“Work can be addictive and it enables you to not face some tough questions… In some ways it is easier to let yourself be sucked in to the one-dimensional, career-warrior thing than it is to build and live a rounded, balanced life. It is how most men get their identity, after all. I also believe there is a serious lack of role models for men. We are stuck in this ridiculous rut where we hold up someone like Jack Welch as a role model. With all respect I think he is a total disaster as a role model. I don’t want ‘I made budget but my marriage failed’ written on my tombstone.”


“I think there is a widespread and profound lack of honesty about this whole area, a decent amount of it perpetuated through the media. This lack of honesty promotes a myth about the ideal balanced state that I doubt exists anywhere. There is a saying that the one and only rule of the media is to ‘first simplyify, then exaggerate.’ A good starting point would be to admit some basic truths like ‘Working hard can be huge fun and wonderfully rewarding.’ Or that ‘staying at home with your kids can sometimes be mind-rottenly depressing and boring.’ Or that if you want to be at the top of a high-pressured career tree and you have four young kids, then you will not (whatever anyone else says) be meaningfully involved in your kids’ lives on a day-to-day basis. FACT. What you choose to do with this fact is up to you but to deny that it is a fact seems to me to be the height of dishonesty. We need to deal with the facts not the fantasy. Only then will we stand a chance of working out an achievable balance as opposed to chasing an unrealistic dream.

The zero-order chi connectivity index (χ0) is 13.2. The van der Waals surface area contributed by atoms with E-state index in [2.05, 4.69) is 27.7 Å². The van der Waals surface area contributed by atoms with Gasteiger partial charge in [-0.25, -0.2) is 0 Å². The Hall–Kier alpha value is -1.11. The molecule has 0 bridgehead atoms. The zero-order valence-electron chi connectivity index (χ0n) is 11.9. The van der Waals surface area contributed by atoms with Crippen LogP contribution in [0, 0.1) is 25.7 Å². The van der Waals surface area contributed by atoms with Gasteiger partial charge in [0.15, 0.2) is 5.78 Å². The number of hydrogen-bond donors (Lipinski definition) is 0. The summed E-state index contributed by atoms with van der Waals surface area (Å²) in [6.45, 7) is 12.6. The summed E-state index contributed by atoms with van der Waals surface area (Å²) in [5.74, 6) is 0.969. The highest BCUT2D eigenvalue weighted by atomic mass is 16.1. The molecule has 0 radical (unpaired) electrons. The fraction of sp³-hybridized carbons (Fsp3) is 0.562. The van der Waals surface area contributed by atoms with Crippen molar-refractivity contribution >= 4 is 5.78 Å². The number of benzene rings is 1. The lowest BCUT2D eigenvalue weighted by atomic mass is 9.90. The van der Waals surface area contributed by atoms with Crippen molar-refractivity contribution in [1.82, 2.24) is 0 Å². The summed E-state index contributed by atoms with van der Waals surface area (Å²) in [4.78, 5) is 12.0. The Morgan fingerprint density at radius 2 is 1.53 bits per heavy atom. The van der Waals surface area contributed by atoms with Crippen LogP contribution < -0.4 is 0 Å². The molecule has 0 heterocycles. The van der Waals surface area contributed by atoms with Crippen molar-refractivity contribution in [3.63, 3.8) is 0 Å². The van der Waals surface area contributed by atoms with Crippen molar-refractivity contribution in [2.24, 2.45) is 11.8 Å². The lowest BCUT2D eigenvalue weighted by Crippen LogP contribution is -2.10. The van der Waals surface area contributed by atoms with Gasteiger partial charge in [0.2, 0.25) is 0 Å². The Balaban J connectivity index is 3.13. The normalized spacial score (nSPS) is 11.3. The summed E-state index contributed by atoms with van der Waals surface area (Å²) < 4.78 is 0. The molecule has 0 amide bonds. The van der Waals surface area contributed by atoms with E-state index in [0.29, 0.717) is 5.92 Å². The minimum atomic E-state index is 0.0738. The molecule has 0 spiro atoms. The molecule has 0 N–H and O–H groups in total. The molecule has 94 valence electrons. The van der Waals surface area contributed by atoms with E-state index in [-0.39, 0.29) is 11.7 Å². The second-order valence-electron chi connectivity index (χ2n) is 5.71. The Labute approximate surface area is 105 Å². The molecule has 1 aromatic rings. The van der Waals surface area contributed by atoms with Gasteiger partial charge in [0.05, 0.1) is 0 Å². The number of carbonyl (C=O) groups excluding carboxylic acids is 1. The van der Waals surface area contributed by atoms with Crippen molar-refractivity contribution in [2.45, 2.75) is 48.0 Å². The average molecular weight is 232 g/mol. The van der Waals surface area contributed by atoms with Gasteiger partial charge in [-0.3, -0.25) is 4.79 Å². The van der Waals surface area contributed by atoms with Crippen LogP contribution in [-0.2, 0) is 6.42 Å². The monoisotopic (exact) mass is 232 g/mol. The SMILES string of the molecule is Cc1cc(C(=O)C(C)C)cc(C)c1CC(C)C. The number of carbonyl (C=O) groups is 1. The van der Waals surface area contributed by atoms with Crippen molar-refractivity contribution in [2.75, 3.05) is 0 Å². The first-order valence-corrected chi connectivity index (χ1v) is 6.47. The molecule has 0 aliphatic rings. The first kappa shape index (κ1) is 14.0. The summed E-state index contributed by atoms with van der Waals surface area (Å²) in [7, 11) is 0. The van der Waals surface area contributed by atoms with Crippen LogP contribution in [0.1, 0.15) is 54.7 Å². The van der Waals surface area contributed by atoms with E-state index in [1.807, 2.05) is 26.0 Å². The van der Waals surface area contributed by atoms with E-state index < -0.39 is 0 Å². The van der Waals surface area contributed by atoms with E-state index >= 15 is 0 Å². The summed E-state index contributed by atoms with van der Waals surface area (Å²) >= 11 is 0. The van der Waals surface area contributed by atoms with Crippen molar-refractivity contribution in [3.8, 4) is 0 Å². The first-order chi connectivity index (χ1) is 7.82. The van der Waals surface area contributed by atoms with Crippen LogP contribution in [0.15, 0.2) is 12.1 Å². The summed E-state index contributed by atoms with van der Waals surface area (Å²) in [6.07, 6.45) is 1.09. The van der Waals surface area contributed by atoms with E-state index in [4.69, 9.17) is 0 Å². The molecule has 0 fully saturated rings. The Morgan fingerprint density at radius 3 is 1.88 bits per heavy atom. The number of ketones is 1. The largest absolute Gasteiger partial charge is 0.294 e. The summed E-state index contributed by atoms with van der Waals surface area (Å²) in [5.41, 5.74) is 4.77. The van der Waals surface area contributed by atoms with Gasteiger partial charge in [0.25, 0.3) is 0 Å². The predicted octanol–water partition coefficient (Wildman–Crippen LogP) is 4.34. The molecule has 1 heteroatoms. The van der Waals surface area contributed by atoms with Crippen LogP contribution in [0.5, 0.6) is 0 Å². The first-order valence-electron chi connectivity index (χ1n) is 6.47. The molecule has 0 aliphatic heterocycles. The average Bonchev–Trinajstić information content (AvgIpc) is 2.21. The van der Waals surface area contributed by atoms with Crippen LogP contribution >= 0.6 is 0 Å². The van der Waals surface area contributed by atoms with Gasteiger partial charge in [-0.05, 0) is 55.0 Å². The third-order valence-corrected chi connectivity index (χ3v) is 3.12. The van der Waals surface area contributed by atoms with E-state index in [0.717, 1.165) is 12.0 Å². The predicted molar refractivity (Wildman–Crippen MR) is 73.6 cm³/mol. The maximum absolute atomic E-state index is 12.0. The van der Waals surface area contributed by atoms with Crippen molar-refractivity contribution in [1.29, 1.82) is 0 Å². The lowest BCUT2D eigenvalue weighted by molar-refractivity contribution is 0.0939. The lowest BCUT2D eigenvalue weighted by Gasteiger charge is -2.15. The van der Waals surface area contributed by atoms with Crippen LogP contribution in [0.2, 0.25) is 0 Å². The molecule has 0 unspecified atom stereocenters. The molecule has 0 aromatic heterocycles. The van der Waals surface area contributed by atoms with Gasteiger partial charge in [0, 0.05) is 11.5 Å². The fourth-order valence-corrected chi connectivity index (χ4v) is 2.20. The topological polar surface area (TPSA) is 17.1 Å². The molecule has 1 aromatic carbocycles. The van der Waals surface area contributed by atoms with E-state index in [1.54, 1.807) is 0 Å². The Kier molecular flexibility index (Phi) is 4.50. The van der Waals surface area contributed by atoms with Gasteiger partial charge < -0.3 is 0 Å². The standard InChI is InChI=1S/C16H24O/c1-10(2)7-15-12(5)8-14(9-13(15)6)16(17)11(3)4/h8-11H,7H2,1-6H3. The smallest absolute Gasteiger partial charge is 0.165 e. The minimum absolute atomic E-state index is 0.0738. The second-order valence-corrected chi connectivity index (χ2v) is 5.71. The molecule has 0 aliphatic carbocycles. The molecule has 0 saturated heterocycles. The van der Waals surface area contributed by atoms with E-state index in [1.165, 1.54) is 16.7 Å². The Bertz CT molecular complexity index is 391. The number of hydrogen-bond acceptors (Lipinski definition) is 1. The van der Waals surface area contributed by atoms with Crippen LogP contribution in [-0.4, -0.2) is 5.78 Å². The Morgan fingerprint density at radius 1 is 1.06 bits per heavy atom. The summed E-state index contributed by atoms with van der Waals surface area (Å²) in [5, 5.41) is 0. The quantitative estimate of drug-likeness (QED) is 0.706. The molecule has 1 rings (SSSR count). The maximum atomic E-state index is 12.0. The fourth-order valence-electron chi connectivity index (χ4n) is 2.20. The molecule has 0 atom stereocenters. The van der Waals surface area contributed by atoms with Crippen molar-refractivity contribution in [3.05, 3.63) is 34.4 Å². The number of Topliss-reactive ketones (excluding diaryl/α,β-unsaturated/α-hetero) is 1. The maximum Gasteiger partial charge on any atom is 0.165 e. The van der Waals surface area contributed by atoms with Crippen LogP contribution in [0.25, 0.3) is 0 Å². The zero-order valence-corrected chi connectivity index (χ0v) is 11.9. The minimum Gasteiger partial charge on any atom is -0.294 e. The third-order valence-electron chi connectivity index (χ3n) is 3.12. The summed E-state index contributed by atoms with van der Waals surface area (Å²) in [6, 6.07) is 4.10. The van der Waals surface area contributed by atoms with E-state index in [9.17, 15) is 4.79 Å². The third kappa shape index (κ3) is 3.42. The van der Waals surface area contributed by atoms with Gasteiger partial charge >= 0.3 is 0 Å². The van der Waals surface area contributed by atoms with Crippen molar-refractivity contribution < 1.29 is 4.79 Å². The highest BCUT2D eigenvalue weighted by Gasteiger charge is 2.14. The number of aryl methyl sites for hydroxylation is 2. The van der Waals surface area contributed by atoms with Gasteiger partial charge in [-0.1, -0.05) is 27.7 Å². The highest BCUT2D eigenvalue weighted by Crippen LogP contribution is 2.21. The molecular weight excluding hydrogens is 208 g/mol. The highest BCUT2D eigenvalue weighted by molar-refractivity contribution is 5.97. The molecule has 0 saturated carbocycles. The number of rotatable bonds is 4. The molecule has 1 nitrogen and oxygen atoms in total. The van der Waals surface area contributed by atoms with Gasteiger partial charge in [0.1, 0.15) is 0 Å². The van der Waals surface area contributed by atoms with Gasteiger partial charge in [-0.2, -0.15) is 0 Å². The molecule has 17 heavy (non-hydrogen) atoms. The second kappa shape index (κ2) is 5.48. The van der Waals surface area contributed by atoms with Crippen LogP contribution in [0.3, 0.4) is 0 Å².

Fat, Forty and Fired, official webpage
Author’s Website
Publisher: Andrews McMeel
Additional Reading: Balance is Bunk, Fast Company, Keith Hammonds